“No!” said Harry Potter. “I want to know who was talking about them! Tell me!”
“You know the fellow,” said his dinner guest. “Tall, red-haired. Weasley’s brother. He met me at the Apparition point. He seemed upset, possibly in a rush. I said, ‘Friend, I can see you work for the MLE. It is a trying profession. Do what you must, and I will wait.’ ‘Hang on,’ he said, looking guilty. ‘It’s not that. It’s the date. Anniversary of the Battle of Hogwarts. Now, the person you’ve got to hear it from is Dennis Creevey, who lost his brother. So did I, but Dennis is a better storyteller. And the way he told it to me is that while I was off camping and having an awful time, the time they were having at the school was worse. “Ron,” he said, “Ron, You and I both? We don’t what it was like under Snape.” Alright, to give Snape his due, he was working undercover, but he was a real arse, so nothing Dennis said really shocked me. “Thing is, Ron,” Dennis said, “Your sister probably keeps it from you, but the truth is that when we saw them again, the rest of the DA was all ready to die by the time the Battle rolled around. Dying couldn’t have made it worse. See, people just tell the story of that one day. But what they miss is the lead up to it. ‘Dennis!’ Eloise Midgen said when she saw me, before I went on the run. ‘Dennis! There’s been so much death. Mad-Eye Moody’s gone, did you hear.’ And she repeated it when I saw her a year later. Mad-Eye had been gone for a while, but she’d fixated on it. People do, when there’s a lot of awfulness. They pick one point and keep to that. They can’t handle it all,” said Dennis. Wait. Merlin’s balls, but I’m muddling the story,’ Weasley said.”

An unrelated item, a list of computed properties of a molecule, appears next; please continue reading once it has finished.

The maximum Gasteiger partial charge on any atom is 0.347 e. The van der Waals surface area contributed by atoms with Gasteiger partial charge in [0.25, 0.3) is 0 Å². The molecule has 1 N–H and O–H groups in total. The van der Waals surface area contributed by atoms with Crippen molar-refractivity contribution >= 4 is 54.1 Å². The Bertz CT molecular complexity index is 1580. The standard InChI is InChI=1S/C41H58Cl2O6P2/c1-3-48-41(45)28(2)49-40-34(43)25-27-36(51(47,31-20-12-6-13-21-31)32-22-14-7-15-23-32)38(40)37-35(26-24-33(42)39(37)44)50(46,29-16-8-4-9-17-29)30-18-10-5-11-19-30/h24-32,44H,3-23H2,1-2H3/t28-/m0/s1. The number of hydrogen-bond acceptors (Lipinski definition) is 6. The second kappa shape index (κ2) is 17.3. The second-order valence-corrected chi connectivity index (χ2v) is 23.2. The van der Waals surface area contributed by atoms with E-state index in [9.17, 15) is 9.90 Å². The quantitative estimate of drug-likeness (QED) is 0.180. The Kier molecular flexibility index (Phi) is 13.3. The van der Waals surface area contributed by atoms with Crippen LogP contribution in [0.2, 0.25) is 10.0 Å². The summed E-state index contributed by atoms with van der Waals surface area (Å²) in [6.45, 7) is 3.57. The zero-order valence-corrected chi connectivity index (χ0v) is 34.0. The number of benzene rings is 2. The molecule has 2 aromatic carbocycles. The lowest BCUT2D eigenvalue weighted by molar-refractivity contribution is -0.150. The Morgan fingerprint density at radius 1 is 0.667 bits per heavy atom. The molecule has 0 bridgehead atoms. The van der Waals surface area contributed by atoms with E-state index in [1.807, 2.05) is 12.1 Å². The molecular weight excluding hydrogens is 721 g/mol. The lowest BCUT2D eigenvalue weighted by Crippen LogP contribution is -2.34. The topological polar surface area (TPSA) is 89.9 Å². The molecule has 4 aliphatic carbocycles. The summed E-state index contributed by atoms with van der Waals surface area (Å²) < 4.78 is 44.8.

“Not at all,” said Harry Potter.
“That’s what I said to Weasley,” said the dinner guest.
But then he didn’t say anything else after that. He cut into his meal. Chewed. Looked thoughtful. Swallowed.
“Well, go on!” said Harry Potter, “I’m sure you’ve heard of what happened at the school all that year, and the people who died for us, and the build up, how even as kids all that hatred was there, and that death, and—”
“That story should be told,” said his dinner guest.
“Yes,” said Harry Potter, “Not my story, but—“
“But the story of a whole society, of a world,” said his dinner guest.
“Yes,” said Harry Potter. “Yes.”
And this was how Mr. Shahryar, he who could find — within a single tale — the countless other tales that gave it a foundation (for they say he is son of the son of the son of the son of Scheherazade herself), was invited to pen Harry Potter’s biography.
Only not Harry’s, not really. Everyone’s. One couldn’t tell the story without the buildup, the ones who’d died, the small hatreds of children, the great deaths of the men and women they became—
Well. One could. But why on earth would one want to?